Recently, I saw this question about how does Javascript evaluate an expression:

So, why does `1 < 2 < 3`

give `true`

, but `3 > 2 > 1`

give `false`

? According to operator precedence and associativity, they are evaluated from left to right. So...

`1 < 2 < 3`

is evaluated as`(1 < 2) < 3`

.`1 < 2`

is`true`

, making the expression`true < 3`

.- How does it compare a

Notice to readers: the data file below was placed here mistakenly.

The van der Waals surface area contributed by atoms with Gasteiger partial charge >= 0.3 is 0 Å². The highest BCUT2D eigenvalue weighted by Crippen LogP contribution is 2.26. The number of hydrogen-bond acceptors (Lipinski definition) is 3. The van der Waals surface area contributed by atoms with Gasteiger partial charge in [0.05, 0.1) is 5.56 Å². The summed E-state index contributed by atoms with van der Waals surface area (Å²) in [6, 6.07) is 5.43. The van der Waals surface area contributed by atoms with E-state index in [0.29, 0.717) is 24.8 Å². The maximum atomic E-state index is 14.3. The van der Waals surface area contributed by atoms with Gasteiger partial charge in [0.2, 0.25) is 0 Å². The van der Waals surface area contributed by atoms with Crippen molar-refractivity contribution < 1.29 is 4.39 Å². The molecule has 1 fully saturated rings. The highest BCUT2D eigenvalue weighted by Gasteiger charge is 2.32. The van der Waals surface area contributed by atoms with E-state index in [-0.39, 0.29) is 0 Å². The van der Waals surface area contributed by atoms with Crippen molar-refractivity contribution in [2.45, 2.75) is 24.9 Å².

`true`

against a number? It does this by first converting the boolean to a number.`true`

is converted to`1`

and`false`

is converted to`0`

(see 7.1.14 of the ECMAScript specififcation). Thus, the expression is evaluated as`1 < 3`

which gives`true`

.

Now for `3 > 2 > 1`

:

- Going left to right,
`3 > 2`

is evaluated first which is`true`

. The expression becomes`true > 1`

. - To evaluate,
`true`

is converted to`1`

. This gives`1 > 1`

, which is`false`

!

For bonus points, try figuring out `1 < 3 > 2`

and `1 > 3 < 2`

gives.

(originally posted on Dev.to)